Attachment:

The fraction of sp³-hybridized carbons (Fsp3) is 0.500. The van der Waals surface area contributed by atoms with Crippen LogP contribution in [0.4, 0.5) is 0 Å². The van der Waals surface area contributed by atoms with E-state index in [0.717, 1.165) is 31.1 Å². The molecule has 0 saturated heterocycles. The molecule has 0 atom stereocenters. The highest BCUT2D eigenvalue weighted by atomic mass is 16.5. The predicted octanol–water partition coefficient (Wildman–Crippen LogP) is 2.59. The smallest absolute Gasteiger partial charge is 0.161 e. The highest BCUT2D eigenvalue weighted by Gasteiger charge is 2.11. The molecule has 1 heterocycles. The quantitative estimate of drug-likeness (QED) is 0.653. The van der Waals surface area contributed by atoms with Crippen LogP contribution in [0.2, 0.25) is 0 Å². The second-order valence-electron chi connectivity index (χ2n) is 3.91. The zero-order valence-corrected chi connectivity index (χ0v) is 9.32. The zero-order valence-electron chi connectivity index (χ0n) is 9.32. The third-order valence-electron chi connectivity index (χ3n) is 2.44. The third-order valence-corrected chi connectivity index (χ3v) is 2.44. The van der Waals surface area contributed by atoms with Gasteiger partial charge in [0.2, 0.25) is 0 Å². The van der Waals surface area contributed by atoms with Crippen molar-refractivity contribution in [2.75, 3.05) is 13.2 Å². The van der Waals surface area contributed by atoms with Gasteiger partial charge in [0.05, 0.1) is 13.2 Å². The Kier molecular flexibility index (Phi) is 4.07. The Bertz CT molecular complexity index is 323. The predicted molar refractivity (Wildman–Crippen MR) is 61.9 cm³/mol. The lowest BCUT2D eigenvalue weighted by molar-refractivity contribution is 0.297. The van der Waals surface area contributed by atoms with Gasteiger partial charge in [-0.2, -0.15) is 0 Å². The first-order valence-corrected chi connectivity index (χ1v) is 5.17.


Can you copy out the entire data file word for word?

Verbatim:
The fraction of sp³-hybridized carbons (Fsp3) is 0.500. The van der Waals surface area contributed by atoms with Crippen LogP contribution in [0.4, 0.5) is 0 Å². The van der Waals surface area contributed by atoms with E-state index in [0.717, 1.165) is 31.1 Å². The molecule has 0 saturated heterocycles. The molecule has 0 atom stereocenters. The highest BCUT2D eigenvalue weighted by atomic mass is 16.5. The predicted octanol–water partition coefficient (Wildman–Crippen LogP) is 2.59. The smallest absolute Gasteiger partial charge is 0.161 e. The highest BCUT2D eigenvalue weighted by Gasteiger charge is 2.11. The molecule has 1 heterocycles. The quantitative estimate of drug-likeness (QED) is 0.653. The van der Waals surface area contributed by atoms with Crippen LogP contribution in [0.2, 0.25) is 0 Å². The second-order valence-electron chi connectivity index (χ2n) is 3.91. The zero-order valence-corrected chi connectivity index (χ0v) is 9.32. The zero-order valence-electron chi connectivity index (χ0n) is 9.32. The third-order valence-electron chi connectivity index (χ3n) is 2.44. The third-order valence-corrected chi connectivity index (χ3v) is 2.44. The van der Waals surface area contributed by atoms with Gasteiger partial charge in [0.2, 0.25) is 0 Å². The van der Waals surface area contributed by atoms with Crippen molar-refractivity contribution in [2.75, 3.05) is 13.2 Å². The van der Waals surface area contributed by atoms with Gasteiger partial charge in [0.05, 0.1) is 13.2 Å². The Kier molecular flexibility index (Phi) is 4.07. The Bertz CT molecular complexity index is 323. The predicted molar refractivity (Wildman–Crippen MR) is 61.9 cm³/mol. The lowest BCUT2D eigenvalue weighted by molar-refractivity contribution is 0.297. The van der Waals surface area contributed by atoms with Gasteiger partial charge in [-0.2, -0.15) is 0 Å². The first-order valence-corrected chi connectivity index (χ1v) is 5.17.